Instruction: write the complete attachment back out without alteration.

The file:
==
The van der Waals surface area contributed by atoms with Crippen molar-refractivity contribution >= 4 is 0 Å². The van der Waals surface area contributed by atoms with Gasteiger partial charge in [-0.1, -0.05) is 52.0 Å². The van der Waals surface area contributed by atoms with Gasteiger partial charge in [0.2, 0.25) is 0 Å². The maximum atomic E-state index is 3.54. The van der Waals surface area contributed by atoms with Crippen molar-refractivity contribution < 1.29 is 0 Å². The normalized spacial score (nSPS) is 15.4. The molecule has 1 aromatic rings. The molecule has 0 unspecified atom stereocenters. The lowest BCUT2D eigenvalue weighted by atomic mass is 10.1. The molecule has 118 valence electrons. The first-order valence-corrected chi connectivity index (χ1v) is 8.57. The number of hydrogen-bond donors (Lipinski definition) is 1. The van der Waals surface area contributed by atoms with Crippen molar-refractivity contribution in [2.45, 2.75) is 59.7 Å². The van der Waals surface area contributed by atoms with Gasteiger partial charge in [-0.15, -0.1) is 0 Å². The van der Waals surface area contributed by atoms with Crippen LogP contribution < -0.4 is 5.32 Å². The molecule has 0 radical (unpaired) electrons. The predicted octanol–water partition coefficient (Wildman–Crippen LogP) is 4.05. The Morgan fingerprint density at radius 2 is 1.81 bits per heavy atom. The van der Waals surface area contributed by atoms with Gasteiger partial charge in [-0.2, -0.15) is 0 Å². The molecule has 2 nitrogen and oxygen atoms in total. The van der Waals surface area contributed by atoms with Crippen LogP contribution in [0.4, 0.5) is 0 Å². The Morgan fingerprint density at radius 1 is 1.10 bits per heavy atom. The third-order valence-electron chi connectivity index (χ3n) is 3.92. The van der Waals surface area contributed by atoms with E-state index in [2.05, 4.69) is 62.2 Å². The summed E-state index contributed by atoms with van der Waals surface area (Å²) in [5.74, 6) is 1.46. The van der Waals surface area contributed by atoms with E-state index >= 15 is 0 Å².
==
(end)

The van der Waals surface area contributed by atoms with Crippen molar-refractivity contribution >= 4 is 0 Å². The van der Waals surface area contributed by atoms with Gasteiger partial charge in [-0.1, -0.05) is 52.0 Å². The van der Waals surface area contributed by atoms with Gasteiger partial charge in [0.2, 0.25) is 0 Å². The maximum atomic E-state index is 3.54. The van der Waals surface area contributed by atoms with Crippen molar-refractivity contribution < 1.29 is 0 Å². The normalized spacial score (nSPS) is 15.4. The molecule has 1 aromatic rings. The molecule has 0 unspecified atom stereocenters. The lowest BCUT2D eigenvalue weighted by atomic mass is 10.1. The molecule has 118 valence electrons. The first-order valence-corrected chi connectivity index (χ1v) is 8.57. The number of hydrogen-bond donors (Lipinski definition) is 1. The van der Waals surface area contributed by atoms with Crippen molar-refractivity contribution in [2.45, 2.75) is 59.7 Å². The van der Waals surface area contributed by atoms with Gasteiger partial charge in [-0.15, -0.1) is 0 Å². The van der Waals surface area contributed by atoms with Crippen LogP contribution < -0.4 is 5.32 Å². The molecule has 0 radical (unpaired) electrons. The predicted octanol–water partition coefficient (Wildman–Crippen LogP) is 4.05. The Morgan fingerprint density at radius 2 is 1.81 bits per heavy atom. The van der Waals surface area contributed by atoms with Gasteiger partial charge in [-0.2, -0.15) is 0 Å². The molecule has 2 nitrogen and oxygen atoms in total. The van der Waals surface area contributed by atoms with Crippen LogP contribution in [0.4, 0.5) is 0 Å². The Morgan fingerprint density at radius 1 is 1.10 bits per heavy atom. The third-order valence-electron chi connectivity index (χ3n) is 3.92. The van der Waals surface area contributed by atoms with E-state index in [2.05, 4.69) is 62.2 Å². The summed E-state index contributed by atoms with van der Waals surface area (Å²) in [5.74, 6) is 1.46. The van der Waals surface area contributed by atoms with E-state index >= 15 is 0 Å².